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Universal health coverage (UHC) means that everybody has admission to the full range of quality health facilities they need without financial hardship. It covers the entire spectrum of important health services, from advancement to prevention, treatment, rehabilitation, and palliative care.
To make health for all a certainty, all people must have access to high-quality facilities for their health and the health of their families and societies. To do so, skilled health workers providing excellence, people-centered care. And policy-makers committed to investing in universal health coverage are essential.
What is Universal Health Coverage?
Universal Health Coverage (UHC) is a pledge rooted in the belief that high-quality physical and mental health is a basic human right and that all people should have contact with quality essential health facilities without financial hardship.
Universal health coverage is based on countries’ basic health care packages and objectives to provide comprehensive. High-quality health services for the entire population throughout life and the care process. Including health promotion, prevention, detection, management, rehabilitation, and palliative care services.
It also protects people from high out-of-pocket costs and prioritizes disadvantaged communities. Primary Health Care (PHC) is considered the driving force of UHC. As it empowers communities, promotes social responsibility and multi-sector action, and integrates health services and innovative digital solutions.
Implementation of Universal Health Coverage: Where are we now?
Non-communicable diseases, such as diabetes, vascular disease, cancer, and chronic respiratory diseases. Are the leading reasons for disease and disability worldwide, accounting for 71 percent of global extinction. 85% of early deaths from NCDs occur in low- and middle-income countries.
Several countries struggle to integrate NCDs into their universal health coverage profit packages. They are not on track to achieve SDG 3.4. Which requires that a third of NCD deaths occur through prevention and treatment.
Although data on including NCD prevention and care in universal health coverage packages is limited. What does exist reveals important gaps in coverage within and between countries.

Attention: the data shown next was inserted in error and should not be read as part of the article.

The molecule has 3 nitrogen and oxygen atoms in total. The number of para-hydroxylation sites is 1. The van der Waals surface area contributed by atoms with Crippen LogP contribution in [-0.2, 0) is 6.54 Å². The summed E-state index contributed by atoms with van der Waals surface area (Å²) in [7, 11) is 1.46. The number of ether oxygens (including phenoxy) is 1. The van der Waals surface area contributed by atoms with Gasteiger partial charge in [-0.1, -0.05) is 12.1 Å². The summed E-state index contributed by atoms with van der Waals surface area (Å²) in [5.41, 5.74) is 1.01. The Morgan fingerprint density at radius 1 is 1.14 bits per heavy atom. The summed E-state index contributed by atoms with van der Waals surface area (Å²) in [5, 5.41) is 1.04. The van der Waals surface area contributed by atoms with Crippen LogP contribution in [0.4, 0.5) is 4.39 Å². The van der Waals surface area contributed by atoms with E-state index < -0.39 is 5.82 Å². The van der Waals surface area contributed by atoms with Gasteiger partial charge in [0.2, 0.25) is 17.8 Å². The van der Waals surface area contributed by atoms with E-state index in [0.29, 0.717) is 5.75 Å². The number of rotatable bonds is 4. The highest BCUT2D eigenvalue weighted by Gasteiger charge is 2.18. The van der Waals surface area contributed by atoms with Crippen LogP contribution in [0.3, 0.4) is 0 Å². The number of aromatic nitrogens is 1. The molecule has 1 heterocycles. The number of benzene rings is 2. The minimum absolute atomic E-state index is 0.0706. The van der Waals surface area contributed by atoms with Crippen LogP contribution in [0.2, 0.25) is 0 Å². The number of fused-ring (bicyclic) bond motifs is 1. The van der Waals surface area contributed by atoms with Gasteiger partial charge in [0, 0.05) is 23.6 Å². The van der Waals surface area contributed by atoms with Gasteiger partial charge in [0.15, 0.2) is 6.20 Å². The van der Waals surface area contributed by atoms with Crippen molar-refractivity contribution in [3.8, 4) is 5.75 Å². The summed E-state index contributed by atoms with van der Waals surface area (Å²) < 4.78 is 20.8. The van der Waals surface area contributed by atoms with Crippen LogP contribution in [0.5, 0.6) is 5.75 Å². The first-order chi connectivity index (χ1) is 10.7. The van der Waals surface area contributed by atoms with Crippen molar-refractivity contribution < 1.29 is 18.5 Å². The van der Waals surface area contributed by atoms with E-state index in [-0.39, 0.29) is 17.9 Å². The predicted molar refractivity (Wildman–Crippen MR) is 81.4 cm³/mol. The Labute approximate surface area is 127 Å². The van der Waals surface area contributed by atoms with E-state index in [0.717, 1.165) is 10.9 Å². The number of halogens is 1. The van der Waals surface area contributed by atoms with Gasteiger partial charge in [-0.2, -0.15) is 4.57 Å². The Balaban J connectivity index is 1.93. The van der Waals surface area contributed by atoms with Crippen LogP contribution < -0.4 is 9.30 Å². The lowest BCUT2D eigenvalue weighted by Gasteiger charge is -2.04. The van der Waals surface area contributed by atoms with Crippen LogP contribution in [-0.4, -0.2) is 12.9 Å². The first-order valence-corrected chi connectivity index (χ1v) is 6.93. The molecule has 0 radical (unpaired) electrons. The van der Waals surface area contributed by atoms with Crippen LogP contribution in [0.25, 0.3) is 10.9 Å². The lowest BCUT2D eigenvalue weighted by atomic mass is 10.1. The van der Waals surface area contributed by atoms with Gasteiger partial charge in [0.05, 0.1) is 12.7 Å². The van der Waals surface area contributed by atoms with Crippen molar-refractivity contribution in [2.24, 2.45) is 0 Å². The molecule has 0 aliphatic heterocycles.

Access to high-quality essential services through a continuum of care that leaves no one behind.
Many countries struggle to provide adequate coverage and access to NCD facilities across the continuum of care, with screening, diagnosis, rehabilitation, treatment, and palliative care. For example, half of adults alive with diabetes are undiagnosed and cannot access insulin. Only 1 in 5 people have high blood pressure under medical control. Chronic kidney disease is often untreated, and over 90% of cancer patients in low-income states lack access to radiotherapy.
Equity in access to health facilities for all populations, leaving no one behind.
Despite efforts to recover access to healthcare services for all populations, health inequities persist, particularly for marginalized collections and those with low socioeconomic status. These people are at higher risk of dying from NCDs. due to the absence of access to health facilities and exposure to risk factors. Out-of-pocket expenses for healthcare also push these groups into poverty.
Learn more about an integrated primary health care program that leaves no population behind in Jordan!
The 2023 UHC State Engagement Review tells us that many UHC implementation efforts have often focused on specific population groups and also reported discriminatory practices. The pandemic is likely to have exacerbated these inequalities and limited the participation of non-state actors in efforts to improve the monitoring, evaluation, and accountability of universal health coverage. Furthermore, only a few countries have implemented formal accountability mechanisms for universal health coverage.
How can we make universal health coverage (UHC) a reality?
Achieving Universal Health Coverage and SDG 3.8 will only be possible if NCDs are comprise of national UHC policies combine with efforts to achieve the NCD targets in SDG 3.4.
The current global NCD agenda focuses on five major diseases (heart disease, cancer, diabetes, chronic respiratory diseases, and mental and neurological conditions) and five variable risk factors (tobacco use, physical inactivity, alcohol consumption, and also unhealthy diseases). Pollution). Because these chronic diseases develop slowly, they require a life-cycle approach. Making it essential to integrate NCD prevention and care into universal health coverage.
Therefore, NCD prevention and care services must funded and include in the continuum of care in national CSU health benefit packages. It consists of a menu of cost-effective interventions known as Best Buys, and policies that go beyond the health system. Such as taxation, labeling, and marketing initiatives, are also critical to achieving UHC.
Heads of state and government have the opportunity in 2023 and beyond to increase national investment and allocate public financing for health. Particularly at the primary healthcare level for people living with NCDs.
Universal health coverage requires strong, people-centered primary health care. Good health systems are rooted in the societies they serve. They concentrate not only on preventing and treating disease and illness but also on serving to improve well-being and quality of life.
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